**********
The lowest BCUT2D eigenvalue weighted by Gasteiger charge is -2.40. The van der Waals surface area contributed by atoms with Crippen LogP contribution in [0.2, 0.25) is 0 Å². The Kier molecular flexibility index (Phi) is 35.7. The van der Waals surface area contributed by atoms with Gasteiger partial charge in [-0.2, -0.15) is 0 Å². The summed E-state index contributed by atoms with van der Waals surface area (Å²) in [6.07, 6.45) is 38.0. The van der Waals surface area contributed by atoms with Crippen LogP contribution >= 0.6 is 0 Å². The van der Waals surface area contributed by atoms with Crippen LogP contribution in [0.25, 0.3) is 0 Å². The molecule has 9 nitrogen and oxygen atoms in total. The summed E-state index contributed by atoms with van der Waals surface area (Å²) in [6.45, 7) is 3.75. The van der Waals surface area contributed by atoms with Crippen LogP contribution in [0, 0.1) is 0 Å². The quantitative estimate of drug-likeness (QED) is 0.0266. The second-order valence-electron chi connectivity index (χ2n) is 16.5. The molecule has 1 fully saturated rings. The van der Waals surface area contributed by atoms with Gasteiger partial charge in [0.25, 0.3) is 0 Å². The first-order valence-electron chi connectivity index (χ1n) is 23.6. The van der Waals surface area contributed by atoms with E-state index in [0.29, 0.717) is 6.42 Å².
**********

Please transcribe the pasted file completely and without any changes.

The lowest BCUT2D eigenvalue weighted by Gasteiger charge is -2.40. The van der Waals surface area contributed by atoms with Crippen LogP contribution in [0.2, 0.25) is 0 Å². The Kier molecular flexibility index (Phi) is 35.7. The van der Waals surface area contributed by atoms with Gasteiger partial charge in [-0.2, -0.15) is 0 Å². The summed E-state index contributed by atoms with van der Waals surface area (Å²) in [6.07, 6.45) is 38.0. The van der Waals surface area contributed by atoms with Crippen LogP contribution >= 0.6 is 0 Å². The van der Waals surface area contributed by atoms with Crippen LogP contribution in [0.25, 0.3) is 0 Å². The molecule has 9 nitrogen and oxygen atoms in total. The summed E-state index contributed by atoms with van der Waals surface area (Å²) in [6.45, 7) is 3.75. The van der Waals surface area contributed by atoms with Crippen LogP contribution in [0, 0.1) is 0 Å². The quantitative estimate of drug-likeness (QED) is 0.0266. The second-order valence-electron chi connectivity index (χ2n) is 16.5. The molecule has 1 fully saturated rings. The van der Waals surface area contributed by atoms with Gasteiger partial charge in [0.25, 0.3) is 0 Å². The first-order valence-electron chi connectivity index (χ1n) is 23.6. The van der Waals surface area contributed by atoms with E-state index in [0.29, 0.717) is 6.42 Å².